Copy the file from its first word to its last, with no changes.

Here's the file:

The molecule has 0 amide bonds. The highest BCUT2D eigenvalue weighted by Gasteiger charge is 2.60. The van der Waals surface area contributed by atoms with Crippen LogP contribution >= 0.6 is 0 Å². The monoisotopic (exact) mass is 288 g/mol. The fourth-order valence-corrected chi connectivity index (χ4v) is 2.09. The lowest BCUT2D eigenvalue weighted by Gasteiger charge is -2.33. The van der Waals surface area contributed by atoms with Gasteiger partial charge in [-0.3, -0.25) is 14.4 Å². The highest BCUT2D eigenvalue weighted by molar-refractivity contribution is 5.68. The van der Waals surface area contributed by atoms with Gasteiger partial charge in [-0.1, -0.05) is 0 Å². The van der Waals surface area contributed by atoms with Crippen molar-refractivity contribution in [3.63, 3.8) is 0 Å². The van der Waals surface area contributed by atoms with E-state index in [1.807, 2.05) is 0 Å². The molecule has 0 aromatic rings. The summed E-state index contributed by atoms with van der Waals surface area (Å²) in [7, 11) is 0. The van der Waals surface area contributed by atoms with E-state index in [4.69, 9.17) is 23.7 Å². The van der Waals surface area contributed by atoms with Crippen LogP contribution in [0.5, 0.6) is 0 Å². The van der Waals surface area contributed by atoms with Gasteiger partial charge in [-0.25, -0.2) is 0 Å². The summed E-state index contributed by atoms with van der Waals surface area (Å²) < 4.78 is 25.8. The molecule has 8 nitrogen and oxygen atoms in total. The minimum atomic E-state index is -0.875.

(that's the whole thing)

The molecule has 0 amide bonds. The highest BCUT2D eigenvalue weighted by Gasteiger charge is 2.60. The van der Waals surface area contributed by atoms with Crippen LogP contribution >= 0.6 is 0 Å². The monoisotopic (exact) mass is 288 g/mol. The fourth-order valence-corrected chi connectivity index (χ4v) is 2.09. The lowest BCUT2D eigenvalue weighted by Gasteiger charge is -2.33. The van der Waals surface area contributed by atoms with Gasteiger partial charge in [-0.3, -0.25) is 14.4 Å². The highest BCUT2D eigenvalue weighted by molar-refractivity contribution is 5.68. The van der Waals surface area contributed by atoms with Gasteiger partial charge in [-0.1, -0.05) is 0 Å². The van der Waals surface area contributed by atoms with Crippen molar-refractivity contribution in [3.63, 3.8) is 0 Å². The van der Waals surface area contributed by atoms with E-state index in [1.807, 2.05) is 0 Å². The molecule has 0 aromatic rings. The summed E-state index contributed by atoms with van der Waals surface area (Å²) in [7, 11) is 0. The van der Waals surface area contributed by atoms with E-state index in [4.69, 9.17) is 23.7 Å². The van der Waals surface area contributed by atoms with Crippen LogP contribution in [0.5, 0.6) is 0 Å². The van der Waals surface area contributed by atoms with Gasteiger partial charge in [-0.25, -0.2) is 0 Å². The summed E-state index contributed by atoms with van der Waals surface area (Å²) < 4.78 is 25.8. The molecule has 8 nitrogen and oxygen atoms in total. The minimum atomic E-state index is -0.875.